Salomon S/Lab Pop Up Shop and Trail Running Clinic with Max King and Cat Bradley

by Jeff Valliere

Boulder, Co

Coinciding with the 70th anniversary of the brand's founding in a family workshop making ski edges and saw blades in Annecy, France, Salomon launched their first ever S/Lab Pop Up Shop and trail running clinic. The trail running clinic was led by Max King, all around running superstar and Olympic Marathon trials qualifier (though still has some work to do when it comes to burro racing....) and Cat Bradley, a Boulder local who won Western States 100 this year.

Myself and several other journalists/industry insiders were invited to attend the trial run of their trail clinic, before heading over to Boulder Running Company for the evening festivities (food, beer, wine, raffle prizes, gear sale and presentations).

For the clinic, once everyone who was interested was outfitted with a demo pair of Salomon Sense Ride trail shoes (RTR review here), we all assembled at Chautauqua Park in Boulder, resplendent in Fall colors, then went through a round of introductions and headed up the Baseline Trail at a casual pace.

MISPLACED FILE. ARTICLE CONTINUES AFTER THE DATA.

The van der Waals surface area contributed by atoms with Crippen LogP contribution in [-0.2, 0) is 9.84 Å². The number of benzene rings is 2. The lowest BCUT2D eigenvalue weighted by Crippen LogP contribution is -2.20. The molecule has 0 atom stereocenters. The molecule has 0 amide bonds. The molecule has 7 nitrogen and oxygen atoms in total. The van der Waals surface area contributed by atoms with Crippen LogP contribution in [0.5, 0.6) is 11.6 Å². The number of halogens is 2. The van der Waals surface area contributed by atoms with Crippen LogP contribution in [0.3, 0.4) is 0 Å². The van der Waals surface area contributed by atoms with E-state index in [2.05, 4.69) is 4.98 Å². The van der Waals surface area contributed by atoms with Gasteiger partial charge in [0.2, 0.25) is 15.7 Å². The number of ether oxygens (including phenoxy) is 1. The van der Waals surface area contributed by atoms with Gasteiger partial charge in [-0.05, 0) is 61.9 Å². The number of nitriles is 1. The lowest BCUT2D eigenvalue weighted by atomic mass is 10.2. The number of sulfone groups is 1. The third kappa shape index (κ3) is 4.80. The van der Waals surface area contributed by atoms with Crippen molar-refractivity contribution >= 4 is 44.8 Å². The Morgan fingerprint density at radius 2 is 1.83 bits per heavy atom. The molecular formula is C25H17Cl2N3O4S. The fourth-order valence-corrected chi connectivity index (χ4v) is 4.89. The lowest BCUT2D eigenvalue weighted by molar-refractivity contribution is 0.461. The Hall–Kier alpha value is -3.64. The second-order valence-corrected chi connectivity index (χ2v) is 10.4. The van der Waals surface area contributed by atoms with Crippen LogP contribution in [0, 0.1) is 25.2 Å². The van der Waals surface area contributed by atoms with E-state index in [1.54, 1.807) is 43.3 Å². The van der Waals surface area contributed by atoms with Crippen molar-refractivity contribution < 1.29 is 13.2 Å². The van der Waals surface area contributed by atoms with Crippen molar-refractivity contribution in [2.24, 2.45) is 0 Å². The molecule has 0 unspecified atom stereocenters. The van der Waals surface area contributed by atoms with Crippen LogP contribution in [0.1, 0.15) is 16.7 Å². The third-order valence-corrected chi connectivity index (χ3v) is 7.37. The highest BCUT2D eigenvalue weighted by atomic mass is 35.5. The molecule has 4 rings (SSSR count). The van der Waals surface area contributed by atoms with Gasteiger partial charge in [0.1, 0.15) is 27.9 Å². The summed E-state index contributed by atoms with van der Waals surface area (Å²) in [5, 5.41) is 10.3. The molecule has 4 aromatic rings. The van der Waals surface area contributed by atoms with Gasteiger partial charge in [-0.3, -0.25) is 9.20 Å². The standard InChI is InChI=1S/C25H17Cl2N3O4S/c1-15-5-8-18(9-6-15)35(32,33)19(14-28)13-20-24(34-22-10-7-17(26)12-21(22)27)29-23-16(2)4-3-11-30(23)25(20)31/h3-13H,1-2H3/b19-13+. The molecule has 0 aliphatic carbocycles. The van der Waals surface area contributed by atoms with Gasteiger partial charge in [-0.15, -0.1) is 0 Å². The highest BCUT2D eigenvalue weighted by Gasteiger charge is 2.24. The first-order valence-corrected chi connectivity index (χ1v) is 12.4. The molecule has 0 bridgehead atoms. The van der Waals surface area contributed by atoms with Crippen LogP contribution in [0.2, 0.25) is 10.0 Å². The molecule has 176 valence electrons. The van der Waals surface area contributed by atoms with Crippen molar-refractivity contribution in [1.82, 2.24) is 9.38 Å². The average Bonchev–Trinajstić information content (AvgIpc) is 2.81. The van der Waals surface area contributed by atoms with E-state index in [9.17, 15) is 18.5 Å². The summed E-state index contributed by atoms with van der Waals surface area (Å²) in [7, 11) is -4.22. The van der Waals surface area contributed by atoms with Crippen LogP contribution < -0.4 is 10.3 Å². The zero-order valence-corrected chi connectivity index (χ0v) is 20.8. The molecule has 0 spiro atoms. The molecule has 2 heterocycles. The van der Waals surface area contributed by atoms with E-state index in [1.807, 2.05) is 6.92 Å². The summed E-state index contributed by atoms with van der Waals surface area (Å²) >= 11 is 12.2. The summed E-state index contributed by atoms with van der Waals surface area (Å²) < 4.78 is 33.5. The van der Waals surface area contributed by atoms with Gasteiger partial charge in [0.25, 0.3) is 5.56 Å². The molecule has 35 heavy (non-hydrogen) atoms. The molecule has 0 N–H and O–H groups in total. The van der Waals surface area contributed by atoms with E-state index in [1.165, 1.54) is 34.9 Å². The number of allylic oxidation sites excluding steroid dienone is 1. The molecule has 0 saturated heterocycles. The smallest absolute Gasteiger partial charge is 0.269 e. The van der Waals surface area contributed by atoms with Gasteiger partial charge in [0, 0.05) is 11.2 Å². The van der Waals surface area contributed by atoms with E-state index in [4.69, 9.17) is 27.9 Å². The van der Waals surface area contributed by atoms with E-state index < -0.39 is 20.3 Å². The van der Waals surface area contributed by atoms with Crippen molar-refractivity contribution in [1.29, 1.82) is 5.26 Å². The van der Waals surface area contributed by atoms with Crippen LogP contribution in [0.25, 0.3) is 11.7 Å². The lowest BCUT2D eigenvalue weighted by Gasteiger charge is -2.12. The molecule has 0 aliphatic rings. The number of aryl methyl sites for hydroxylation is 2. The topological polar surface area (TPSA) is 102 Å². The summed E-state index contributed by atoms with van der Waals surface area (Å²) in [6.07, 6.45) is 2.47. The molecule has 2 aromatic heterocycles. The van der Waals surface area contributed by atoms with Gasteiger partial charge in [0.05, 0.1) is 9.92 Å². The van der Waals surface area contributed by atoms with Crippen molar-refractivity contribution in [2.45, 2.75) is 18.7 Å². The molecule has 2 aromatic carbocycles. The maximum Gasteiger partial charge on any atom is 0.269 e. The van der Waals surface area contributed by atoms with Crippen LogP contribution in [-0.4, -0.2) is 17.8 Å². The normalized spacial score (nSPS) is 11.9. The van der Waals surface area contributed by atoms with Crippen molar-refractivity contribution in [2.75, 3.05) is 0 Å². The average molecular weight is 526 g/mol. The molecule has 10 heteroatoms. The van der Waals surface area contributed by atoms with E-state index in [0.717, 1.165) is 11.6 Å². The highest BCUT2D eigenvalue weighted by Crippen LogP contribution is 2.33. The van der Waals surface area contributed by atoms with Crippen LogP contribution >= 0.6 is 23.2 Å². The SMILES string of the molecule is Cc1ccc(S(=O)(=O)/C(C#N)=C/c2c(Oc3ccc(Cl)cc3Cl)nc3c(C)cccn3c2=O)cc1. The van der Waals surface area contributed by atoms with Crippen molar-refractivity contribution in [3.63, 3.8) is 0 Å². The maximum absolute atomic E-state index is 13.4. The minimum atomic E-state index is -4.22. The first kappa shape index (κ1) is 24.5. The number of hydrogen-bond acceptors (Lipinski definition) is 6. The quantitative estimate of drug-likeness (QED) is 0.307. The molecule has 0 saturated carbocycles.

Once in Gregory Canyon, Max and Cat went over trail running techniques, from posture, to foot placement, stride length, uphill, downhill and of course, the most important weapon in the trail running quiver, walking.  From the Mall Walker to the hands on knees power strider, they had it covered.

Thursday, October 19, 2017

Racer Stories: Racing Fast While Doing Good. Sally Reiley Runs Her 5th Sub 3:38 Marathon in Chicago, All in Her 6th Decade

Article by Sam Winebaum

We love to tell the stories of exceptional "older" athletes. Earlier this month we featured Joost De Raeymaeker's story (RTR article), 2:29 Berlin Marathon PR at age 49. Here we bring you Sally Reiley's story.